Here he is at 15 weeks. Read about him here.
In the early days, our favorite little chicken was Peanut. Peanut was always so curious; the first to come to us, discover the newest addition placed into his tiny 2’x2′ world. Peanut always needed more care than the others in the beginning too. Peanut was the one that I wasn’t sure would survive. Peanut seemed the weakest of them all on that first day, droopy and wobbly. Over time, our love for Peanut blosssomed. The kids loved holding Peanut. Peanut would snuggle into our chests and sit for time on end. Sometimes, we would even hear a pleasure trill!
Peanut is a Buff Silkie Bantam. At http://www.mypetchicken.com/ you can pay extra to have your chickens sexed. Many people do not want rooster for the various reasons. Most people will pay extra just to ensure that they will get only females. However, silkies are very difficult to sex. Most hatcheries don’t even attempt this. However, http://www.mypetchicken.com/ does! I paid extra for all females including the Silkie Bantams.
It wasn’t until about week 10 that I had my suspicions. Peanut soon began to grow so fast. Peanut’s waddle and comb were getting huge. I read on the internet that you can be fooled by Silkies, that they often will look like one sex but turn out to be the other. The other disturbing thing was that anytime I need to hold Peanut, I would be pecked. At first the pecking was gentle, but as time went on it really could hurt depending on how you were gotten.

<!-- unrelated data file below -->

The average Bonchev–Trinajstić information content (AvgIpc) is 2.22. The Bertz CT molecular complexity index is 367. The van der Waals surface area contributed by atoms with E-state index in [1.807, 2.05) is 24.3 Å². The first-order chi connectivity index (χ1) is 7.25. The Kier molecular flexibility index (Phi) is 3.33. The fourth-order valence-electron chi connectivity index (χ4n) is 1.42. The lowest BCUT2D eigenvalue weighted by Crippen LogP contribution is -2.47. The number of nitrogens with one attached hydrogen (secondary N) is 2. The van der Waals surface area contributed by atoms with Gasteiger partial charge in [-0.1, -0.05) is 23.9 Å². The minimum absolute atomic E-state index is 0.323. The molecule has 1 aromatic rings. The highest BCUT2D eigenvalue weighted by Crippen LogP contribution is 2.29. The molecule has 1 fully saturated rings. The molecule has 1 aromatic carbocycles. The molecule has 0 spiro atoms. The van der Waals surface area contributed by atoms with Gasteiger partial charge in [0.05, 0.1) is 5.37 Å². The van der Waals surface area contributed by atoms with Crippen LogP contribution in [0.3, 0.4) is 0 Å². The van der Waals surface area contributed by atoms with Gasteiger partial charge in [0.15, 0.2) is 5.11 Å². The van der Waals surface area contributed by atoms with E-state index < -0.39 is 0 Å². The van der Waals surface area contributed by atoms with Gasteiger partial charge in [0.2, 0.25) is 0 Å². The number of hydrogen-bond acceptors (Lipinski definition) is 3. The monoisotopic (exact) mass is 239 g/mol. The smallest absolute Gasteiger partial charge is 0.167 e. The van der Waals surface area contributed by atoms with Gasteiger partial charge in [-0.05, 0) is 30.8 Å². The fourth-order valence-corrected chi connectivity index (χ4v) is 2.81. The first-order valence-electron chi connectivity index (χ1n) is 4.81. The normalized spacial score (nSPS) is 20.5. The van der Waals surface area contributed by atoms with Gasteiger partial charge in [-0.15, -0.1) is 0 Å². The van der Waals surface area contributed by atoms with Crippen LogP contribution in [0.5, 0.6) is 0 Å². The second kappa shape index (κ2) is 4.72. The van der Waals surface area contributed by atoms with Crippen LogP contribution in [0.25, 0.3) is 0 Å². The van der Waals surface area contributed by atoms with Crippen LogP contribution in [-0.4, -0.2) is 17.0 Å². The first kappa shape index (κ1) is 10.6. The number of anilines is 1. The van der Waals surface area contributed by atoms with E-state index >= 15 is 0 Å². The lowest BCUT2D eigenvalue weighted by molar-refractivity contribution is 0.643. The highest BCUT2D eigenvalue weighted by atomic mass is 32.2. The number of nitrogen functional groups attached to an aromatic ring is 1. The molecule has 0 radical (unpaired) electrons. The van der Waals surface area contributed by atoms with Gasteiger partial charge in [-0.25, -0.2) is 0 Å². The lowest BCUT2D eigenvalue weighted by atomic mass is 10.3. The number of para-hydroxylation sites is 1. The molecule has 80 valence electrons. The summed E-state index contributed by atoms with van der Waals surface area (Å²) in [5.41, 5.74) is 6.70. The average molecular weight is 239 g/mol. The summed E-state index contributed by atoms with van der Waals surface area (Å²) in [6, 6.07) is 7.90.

One day, early in the morning, my husband was leaving for work and I was in the garage getting their food and I heard it. From inside the coop, a pathetic, “OOO, OOOO, DOO.” Was I imagining things? Then we heard it again. I could not be sure who it was coming from. Finally, after about a week I realized that it was Peanut. Peanut was a rooster.
Over the next few weeks, Peanut turning out to be a rooster was becoming even more evident with each day that passed. Again, I did research about keeping a rooster. Currently, in our town, there are no regulations about keeping chickens or rooster. Thank goodness for that. I was just worried about his aggressive tendencies and our 2 little kids. My husband and I decided that our rooster needed a new home. I emailed many local farms on a whim and a farm off Cape about 40 minutes away agreed to take him. There he will have about 100 hens to himself. Oh, what a rooster’s dream!
It has now been about a week since we rehomed Peanut. I do miss him so. I miss his silly little antics, his trying to bully the hens, his curiosity, his gorgeous blue earlobes, and even his warm little body. I do know that we made the right choice and he should be much happier it is just hard to say goodbye. Just like a baby, he was mine since he was one day old.